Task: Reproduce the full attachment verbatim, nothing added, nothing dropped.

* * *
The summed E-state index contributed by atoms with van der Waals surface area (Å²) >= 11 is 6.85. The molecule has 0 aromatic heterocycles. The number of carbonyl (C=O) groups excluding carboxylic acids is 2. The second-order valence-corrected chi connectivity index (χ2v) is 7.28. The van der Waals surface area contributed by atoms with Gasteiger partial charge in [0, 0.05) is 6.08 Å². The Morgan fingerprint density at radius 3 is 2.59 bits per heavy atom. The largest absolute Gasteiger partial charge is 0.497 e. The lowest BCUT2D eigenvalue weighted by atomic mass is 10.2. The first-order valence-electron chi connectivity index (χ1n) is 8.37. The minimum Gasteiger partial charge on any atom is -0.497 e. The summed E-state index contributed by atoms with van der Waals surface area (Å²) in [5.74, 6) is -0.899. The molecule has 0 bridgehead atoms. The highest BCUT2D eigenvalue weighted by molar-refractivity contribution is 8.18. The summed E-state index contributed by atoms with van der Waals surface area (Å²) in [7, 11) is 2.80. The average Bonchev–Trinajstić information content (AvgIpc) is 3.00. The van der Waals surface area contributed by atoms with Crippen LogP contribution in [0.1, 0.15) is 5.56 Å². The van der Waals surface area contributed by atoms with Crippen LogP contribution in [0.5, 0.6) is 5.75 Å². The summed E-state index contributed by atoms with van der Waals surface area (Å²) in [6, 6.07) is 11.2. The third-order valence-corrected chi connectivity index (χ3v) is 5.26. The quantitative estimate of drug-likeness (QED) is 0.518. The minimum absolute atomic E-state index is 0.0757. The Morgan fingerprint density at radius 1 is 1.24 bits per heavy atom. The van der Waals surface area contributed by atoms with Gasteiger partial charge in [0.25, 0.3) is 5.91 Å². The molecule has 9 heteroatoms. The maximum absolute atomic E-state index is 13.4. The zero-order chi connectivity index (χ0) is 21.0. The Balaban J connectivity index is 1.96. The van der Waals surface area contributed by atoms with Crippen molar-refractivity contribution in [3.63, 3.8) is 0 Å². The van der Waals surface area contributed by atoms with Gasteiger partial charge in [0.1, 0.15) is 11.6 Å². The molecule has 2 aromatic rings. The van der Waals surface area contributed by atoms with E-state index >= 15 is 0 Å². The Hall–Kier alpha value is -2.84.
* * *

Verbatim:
The summed E-state index contributed by atoms with van der Waals surface area (Å²) >= 11 is 6.85. The molecule has 0 aromatic heterocycles. The number of carbonyl (C=O) groups excluding carboxylic acids is 2. The second-order valence-corrected chi connectivity index (χ2v) is 7.28. The van der Waals surface area contributed by atoms with Gasteiger partial charge in [0, 0.05) is 6.08 Å². The Morgan fingerprint density at radius 3 is 2.59 bits per heavy atom. The largest absolute Gasteiger partial charge is 0.497 e. The lowest BCUT2D eigenvalue weighted by atomic mass is 10.2. The first-order valence-electron chi connectivity index (χ1n) is 8.37. The minimum Gasteiger partial charge on any atom is -0.497 e. The summed E-state index contributed by atoms with van der Waals surface area (Å²) in [5.74, 6) is -0.899. The molecule has 0 bridgehead atoms. The highest BCUT2D eigenvalue weighted by molar-refractivity contribution is 8.18. The summed E-state index contributed by atoms with van der Waals surface area (Å²) in [7, 11) is 2.80. The average Bonchev–Trinajstić information content (AvgIpc) is 3.00. The van der Waals surface area contributed by atoms with Crippen LogP contribution in [0.1, 0.15) is 5.56 Å². The van der Waals surface area contributed by atoms with Crippen LogP contribution in [0.5, 0.6) is 5.75 Å². The summed E-state index contributed by atoms with van der Waals surface area (Å²) in [6, 6.07) is 11.2. The third-order valence-corrected chi connectivity index (χ3v) is 5.26. The quantitative estimate of drug-likeness (QED) is 0.518. The minimum absolute atomic E-state index is 0.0757. The Morgan fingerprint density at radius 1 is 1.24 bits per heavy atom. The van der Waals surface area contributed by atoms with Gasteiger partial charge in [0.25, 0.3) is 5.91 Å². The molecule has 9 heteroatoms. The maximum absolute atomic E-state index is 13.4. The zero-order chi connectivity index (χ0) is 21.0. The Balaban J connectivity index is 1.96. The van der Waals surface area contributed by atoms with Crippen molar-refractivity contribution in [3.63, 3.8) is 0 Å². The van der Waals surface area contributed by atoms with Gasteiger partial charge in [0.1, 0.15) is 11.6 Å². The molecule has 2 aromatic rings. The van der Waals surface area contributed by atoms with E-state index >= 15 is 0 Å². The Hall–Kier alpha value is -2.84.